Extermination Through Work!

Second weekend of my stay in Germany came with a pleasant surprise. It was a long weekend on account of Pentecost (believed to be the 50th day after Easter). Bobby called me up inviting me to Frankfurt. At the same time, I got a mail from Rick by surprise. Rick was coming driving down from Zurich to Dresden. Since Munich was on the way, he was quite happy to come down and meet me. He was driving on the Autobahn, the only free way probably in the world with no blanket speed limit. You could drive as fast as you can with certain exceptions of patches with Speed Limit.

Rick ringed the door bell exactly at 10:00PM on Friday night when I had almost slipped to slumber. He seemed to be a happy and excited and looked smart and lively. After his stint in India and after spending couple of months in Dresden, he was finally being employed at a decent company in Zurich. We went down to the Hotel Restaurant and talked a lot over dinner. At 11:45 PM, we were the only two in the restaurant and had to leave, since we already overstayed for 45 minutes beyond the closure hours.

We continued the talk about Bavarian food, Zurich’s cross-cultural society, Rick’s feelings about his stay in India, Austrian Tourism and Alps, SimManager and MSC, Rick’s new job, Turks in Frankfurt and many more things. It was about 2:30 AM and was time for Rick to start driving again back to Dresden. We said “Tchuz” and hoped to meet again sometime somewhere in this small planet. Rick restarted his rental car and GPS and set off to Dresden.

Got up quite late at around 9:30AM on Saturday and had to quickly sort out my plans for the day. Frankfurt did not seem to be an option any longer. By the time I reached the breakfast floor at the Hotel, it was closed. The lady at the reception said they close by 10. I took a day pass for the train and have her mark the Concentration Camp Memorial Site station. The station was outside the MVV inner ring and I had to take an extra ticket. At Hauptbahnolf (Central Station), while waiting for the second train, I called up Bobby and informed him of the change of plans.

At around 12:30, train reached Dachau station. I had a very bad feeling for the place I was about to go. This was not a place to just enjoy with fun and laughter. It is memorial that reminds humanity of the brutal cruelty by a section of the society on free and educated humankind. From Dachau, for the first time in Munich I got a chance to ride a public transport bus to reach the Memorial site.

Dachau memorial site gripped a sorrowful silence. People were just moving round without much chatter. Memorial site offer two types of tours to the visitors. One is a guided tour by a voluntary organization and the other an audio-guided tour. To learn about the history in a little detail, I opted for the guided tour. Three words welcome you at the entrance or the gate of the Dachau Concentration camp; it reads “ARBEIT MACHT FREI” which translates to “Freedom through Work”.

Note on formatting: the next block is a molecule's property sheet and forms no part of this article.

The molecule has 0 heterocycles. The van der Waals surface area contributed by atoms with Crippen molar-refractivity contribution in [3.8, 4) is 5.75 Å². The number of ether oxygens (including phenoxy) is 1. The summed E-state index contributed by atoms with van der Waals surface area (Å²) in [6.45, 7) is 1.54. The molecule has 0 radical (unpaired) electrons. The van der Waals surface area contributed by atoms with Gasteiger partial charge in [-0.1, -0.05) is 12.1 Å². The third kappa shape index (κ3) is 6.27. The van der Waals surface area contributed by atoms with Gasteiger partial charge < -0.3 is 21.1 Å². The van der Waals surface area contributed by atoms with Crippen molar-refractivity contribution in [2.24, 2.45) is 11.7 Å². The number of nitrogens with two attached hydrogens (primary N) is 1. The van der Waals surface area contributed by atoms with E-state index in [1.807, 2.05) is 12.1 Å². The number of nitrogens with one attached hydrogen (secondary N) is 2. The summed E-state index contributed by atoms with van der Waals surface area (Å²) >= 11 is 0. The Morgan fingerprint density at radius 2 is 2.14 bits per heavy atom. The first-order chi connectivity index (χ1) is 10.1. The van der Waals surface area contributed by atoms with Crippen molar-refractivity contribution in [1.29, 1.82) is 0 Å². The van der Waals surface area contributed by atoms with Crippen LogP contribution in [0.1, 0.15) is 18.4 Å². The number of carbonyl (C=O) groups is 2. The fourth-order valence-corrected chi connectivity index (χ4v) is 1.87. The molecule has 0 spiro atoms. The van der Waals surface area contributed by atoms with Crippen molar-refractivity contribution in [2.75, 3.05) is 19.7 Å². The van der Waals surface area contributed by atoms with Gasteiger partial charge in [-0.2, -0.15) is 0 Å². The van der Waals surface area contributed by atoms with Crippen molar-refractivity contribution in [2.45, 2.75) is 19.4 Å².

Dachau was the first concentration camp set up by SS army of Hitler and the only one that was left without any damage after the liberation day in 1945 when Hitler and SS Army was defeated by US and its allies. Other than concentration camps, SS Army formed “extermination camp” located mainly in Poland due to its geographical position at the middle of Europe. Extermination camps, as the name reveals massacred thousands or millions for various reasons known only to SS Army.

Concentraion camps were a result of the extreme patriotism promoted by a group of cruel individuals. They believed that the only way to salvage pride for Germany is by promoting a strong sense of national pride and brutally suppressing even the slightest of opposition. There was no longer freedom of the press; the fundamental human rights were denied for the common man; SS army was quite successful in its initial forming days to spread the terror across breadth and width of the country.

10 years before the SS army was formed, through his book “Mein Kamph”, Hitler openly declared his hostility towards Jews. To Hitler and SS army, anyone who can not work to build arms and ammunitions or who can not be part of the army and fight, were just burden to the nation. Through various “extermination camps” and concentration camps, SS army successfully carried out their mission of mass murder of women, children and weak or sicker population of the society.

Dachau is a reminder to humanity of the state of things that can happen to the world with even a minor section of the society adapting to an extreme and hostile attitude towards the rest of the world. In the modern days, SS army can manifest itself in the form of Al Queda or Bush Administration or Saddam’s regime or LTTE or Parvez Musharaf. It is the need of the hour to identify these uprisings and combat them in a timely fashion. (To be continued...)

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Sam said...

Its been a silent walkwith u in Dachau memorial site through ur writing infact this was the same melancholy that i felt in the shores of Nagapattinam of Tamil nadu where the Tsunami hit , its been years and ur writing took me some years back when me and a friend of CRY walked through the ruined village where dead bodies were piled up and cremated the smoke gave us the sting of death, the silence we "heared" sure u might have heared from that lonely walls of concentration camps is same that i heared, the last attempt of the lungs to breath before its crushed creates a silence that many will hear..